Description of the Securities of the Registrant
DESCRIPTION OF CAPITAL STOCK
The following summary of the rights of the capital stock of SP Plus Corporation (the “Company”) is not complete and is qualified in its entirety by reference to the Company’s second amended and restated certificate of incorporation, as amended (the “Company’s certificate of incorporation”), and fourth amended and restated bylaws, as amended (the “Company’s bylaws”), each of which are incorporated herein by reference as an exhibit to the Annual Report on Form 10-K (the “Form 10-K”) of which this Exhibit 4.2 is a part.
Authorized Capital Stock
Under the Company’s certificate of incorporation, the Company’s authorized capital stock consists of 50,000,000 shares of common stock, $0.001 par value per share, and 5,000,000 shares of preferred stock, $0.01 par value per share.
Holders of the Company’s common stock are entitled to one vote per share on all matters to be voted upon by the Company’s stockholders. The holders of the Company’s common stock are not entitled to cumulative voting rights with respect to the election of directors. Directors are elected by a plurality of the shares present in person or represented by proxy at the meeting of stockholders and entitled to vote on the election of directors.
Subject to limitations under Delaware law and preferences that may apply to any outstanding shares of the Company’s preferred stock, holders of the Company’s common stock are entitled to receive ratably such dividends or other distribution, if any, as may be declared by the Company’s board of directors out of funds legally available therefor.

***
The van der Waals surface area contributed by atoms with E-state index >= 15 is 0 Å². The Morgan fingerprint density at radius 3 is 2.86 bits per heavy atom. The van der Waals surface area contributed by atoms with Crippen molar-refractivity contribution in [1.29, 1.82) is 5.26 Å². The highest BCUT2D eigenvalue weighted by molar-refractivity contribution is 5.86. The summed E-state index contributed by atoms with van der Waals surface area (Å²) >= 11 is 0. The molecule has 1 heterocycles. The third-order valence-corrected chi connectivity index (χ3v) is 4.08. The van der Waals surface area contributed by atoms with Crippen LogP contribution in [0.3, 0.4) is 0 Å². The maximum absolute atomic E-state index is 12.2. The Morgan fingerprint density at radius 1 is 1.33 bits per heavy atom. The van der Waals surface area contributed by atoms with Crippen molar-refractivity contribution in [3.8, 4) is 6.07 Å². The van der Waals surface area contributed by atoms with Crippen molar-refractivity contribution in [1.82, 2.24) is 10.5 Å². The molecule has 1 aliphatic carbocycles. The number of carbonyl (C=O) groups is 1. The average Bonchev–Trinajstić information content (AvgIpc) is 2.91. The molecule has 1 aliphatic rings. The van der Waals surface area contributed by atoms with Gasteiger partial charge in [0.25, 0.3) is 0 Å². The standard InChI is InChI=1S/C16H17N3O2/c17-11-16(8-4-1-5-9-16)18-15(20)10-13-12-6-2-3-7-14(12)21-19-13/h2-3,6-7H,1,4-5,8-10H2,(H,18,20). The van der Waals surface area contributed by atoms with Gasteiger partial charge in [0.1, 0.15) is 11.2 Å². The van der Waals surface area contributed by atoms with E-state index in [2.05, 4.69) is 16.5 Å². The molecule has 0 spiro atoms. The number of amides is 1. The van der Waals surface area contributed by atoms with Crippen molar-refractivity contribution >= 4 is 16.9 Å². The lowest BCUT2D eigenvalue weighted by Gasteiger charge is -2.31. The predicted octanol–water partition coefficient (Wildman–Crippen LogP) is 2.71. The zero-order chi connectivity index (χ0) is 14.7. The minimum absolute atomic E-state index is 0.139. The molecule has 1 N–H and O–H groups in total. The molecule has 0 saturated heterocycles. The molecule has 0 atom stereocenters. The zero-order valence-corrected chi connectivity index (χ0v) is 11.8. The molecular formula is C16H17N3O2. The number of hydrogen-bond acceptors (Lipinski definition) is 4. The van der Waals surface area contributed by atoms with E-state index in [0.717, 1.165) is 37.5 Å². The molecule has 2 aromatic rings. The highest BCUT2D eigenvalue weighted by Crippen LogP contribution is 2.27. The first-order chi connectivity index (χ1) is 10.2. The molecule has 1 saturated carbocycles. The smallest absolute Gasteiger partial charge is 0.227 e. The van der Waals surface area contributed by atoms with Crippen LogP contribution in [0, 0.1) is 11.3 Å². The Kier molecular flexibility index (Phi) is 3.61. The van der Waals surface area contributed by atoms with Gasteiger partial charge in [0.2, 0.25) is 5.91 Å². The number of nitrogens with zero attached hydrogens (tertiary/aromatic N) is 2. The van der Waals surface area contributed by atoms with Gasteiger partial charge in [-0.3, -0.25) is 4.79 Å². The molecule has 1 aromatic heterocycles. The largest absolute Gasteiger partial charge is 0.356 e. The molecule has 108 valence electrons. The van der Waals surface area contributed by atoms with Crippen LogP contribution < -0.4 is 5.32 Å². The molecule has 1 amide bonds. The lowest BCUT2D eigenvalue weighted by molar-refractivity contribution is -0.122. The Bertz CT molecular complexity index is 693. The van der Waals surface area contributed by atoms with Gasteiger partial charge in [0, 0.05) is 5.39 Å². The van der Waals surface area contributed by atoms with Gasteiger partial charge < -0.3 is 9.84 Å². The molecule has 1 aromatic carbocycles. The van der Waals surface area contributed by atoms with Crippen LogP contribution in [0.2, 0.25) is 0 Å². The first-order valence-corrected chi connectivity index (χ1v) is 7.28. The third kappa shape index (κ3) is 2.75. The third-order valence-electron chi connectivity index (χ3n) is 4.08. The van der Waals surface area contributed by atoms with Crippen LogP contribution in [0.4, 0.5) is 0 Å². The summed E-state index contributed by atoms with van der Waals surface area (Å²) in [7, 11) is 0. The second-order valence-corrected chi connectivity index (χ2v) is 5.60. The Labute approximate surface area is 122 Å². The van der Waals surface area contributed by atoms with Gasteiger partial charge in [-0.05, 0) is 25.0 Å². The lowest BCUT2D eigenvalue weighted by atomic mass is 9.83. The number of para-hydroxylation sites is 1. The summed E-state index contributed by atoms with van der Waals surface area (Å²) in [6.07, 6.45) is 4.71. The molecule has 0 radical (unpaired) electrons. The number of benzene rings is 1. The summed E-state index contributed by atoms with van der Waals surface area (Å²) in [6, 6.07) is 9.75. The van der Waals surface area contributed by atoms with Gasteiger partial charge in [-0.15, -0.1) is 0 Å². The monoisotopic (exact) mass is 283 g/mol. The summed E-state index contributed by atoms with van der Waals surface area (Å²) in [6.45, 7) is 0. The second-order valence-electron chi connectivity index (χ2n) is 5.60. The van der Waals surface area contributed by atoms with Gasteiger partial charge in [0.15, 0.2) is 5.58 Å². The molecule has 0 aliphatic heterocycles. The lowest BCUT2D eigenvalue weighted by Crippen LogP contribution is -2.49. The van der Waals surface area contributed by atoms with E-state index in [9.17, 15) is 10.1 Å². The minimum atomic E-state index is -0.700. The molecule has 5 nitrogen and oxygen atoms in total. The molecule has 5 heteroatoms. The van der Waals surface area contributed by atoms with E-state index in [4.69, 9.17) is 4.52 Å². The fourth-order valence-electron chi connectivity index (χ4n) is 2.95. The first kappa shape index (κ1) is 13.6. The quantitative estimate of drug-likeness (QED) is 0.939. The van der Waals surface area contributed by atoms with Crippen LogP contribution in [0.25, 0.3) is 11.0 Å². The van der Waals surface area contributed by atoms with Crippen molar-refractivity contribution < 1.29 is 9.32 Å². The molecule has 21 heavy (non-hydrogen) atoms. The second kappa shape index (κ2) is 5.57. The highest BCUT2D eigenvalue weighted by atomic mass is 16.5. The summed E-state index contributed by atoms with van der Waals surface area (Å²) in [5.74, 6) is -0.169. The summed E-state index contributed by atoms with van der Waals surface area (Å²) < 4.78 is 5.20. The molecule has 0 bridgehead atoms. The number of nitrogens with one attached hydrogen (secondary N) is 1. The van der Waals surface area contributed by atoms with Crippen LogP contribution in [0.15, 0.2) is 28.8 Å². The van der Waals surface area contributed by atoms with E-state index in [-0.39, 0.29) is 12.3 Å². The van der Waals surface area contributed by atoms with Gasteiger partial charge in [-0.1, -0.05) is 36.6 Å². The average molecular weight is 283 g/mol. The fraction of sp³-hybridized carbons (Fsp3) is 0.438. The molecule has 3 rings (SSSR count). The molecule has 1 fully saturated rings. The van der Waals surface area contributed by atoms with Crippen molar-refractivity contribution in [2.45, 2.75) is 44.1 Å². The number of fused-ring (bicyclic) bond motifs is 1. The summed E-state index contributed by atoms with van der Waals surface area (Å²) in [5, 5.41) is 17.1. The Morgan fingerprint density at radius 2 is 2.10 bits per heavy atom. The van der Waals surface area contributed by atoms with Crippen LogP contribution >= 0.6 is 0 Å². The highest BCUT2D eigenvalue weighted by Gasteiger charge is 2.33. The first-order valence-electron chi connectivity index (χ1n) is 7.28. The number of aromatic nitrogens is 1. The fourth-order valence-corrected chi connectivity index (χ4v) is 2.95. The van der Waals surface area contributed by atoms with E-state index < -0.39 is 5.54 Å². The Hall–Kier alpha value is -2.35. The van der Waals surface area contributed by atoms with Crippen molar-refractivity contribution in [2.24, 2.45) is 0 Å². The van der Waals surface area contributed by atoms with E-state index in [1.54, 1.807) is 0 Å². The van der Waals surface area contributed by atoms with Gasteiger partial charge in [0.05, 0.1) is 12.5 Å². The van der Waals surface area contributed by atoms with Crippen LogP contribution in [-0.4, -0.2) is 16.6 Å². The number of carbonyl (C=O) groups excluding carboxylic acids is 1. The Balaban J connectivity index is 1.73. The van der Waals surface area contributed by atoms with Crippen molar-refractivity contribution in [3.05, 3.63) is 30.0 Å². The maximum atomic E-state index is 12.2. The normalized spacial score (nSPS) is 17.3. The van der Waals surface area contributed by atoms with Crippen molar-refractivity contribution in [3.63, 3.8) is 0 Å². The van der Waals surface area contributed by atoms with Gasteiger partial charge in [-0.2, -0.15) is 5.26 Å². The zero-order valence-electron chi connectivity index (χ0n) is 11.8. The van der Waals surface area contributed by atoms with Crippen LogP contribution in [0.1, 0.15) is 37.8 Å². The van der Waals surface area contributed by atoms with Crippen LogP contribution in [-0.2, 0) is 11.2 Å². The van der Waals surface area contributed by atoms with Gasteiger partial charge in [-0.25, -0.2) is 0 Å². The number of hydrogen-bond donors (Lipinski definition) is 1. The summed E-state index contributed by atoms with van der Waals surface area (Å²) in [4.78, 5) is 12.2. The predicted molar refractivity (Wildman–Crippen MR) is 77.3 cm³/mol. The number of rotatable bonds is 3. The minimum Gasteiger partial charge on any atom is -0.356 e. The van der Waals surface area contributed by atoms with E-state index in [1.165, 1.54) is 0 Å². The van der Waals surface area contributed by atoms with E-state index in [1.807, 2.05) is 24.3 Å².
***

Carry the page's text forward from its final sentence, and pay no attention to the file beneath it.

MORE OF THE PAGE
In the event of the Company’s liquidation, dissolution or winding up, holders of the Company’s common stock are entitled to share ratably in all assets remaining after payment of liabilities, subject to the liquidation preference of any then-outstanding preferred stock of the Company.
Rights and Preferences
The Company’s common stock has no preemptive, conversion or other rights to subscribe for additional securities. There are no redemption or sinking fund provisions applicable to the Company’s common stock. The rights, preferences and privileges of holders of the Company’s common stock are subject to, and may be adversely affected by, the rights of the holders of shares of any series of preferred stock that the Company may issue in the future. No shares of the Company’s preferred stock were outstanding as of the date of the filing of the Form 10-K of which this Exhibit 4.2 is a part.
Fully Paid and Nonassessable
All outstanding shares of the Company’s common stock are fully paid and nonassessable.
The provisions of the Company’s certificate of incorporation and bylaws and of the Delaware General Corporation Law (the “DGCL”) described below may have the effect of making it more difficult for a third party to acquire, or discouraging a third party from attempting to acquire, control of the Company.
Certificate of Incorporation and Bylaws Provisions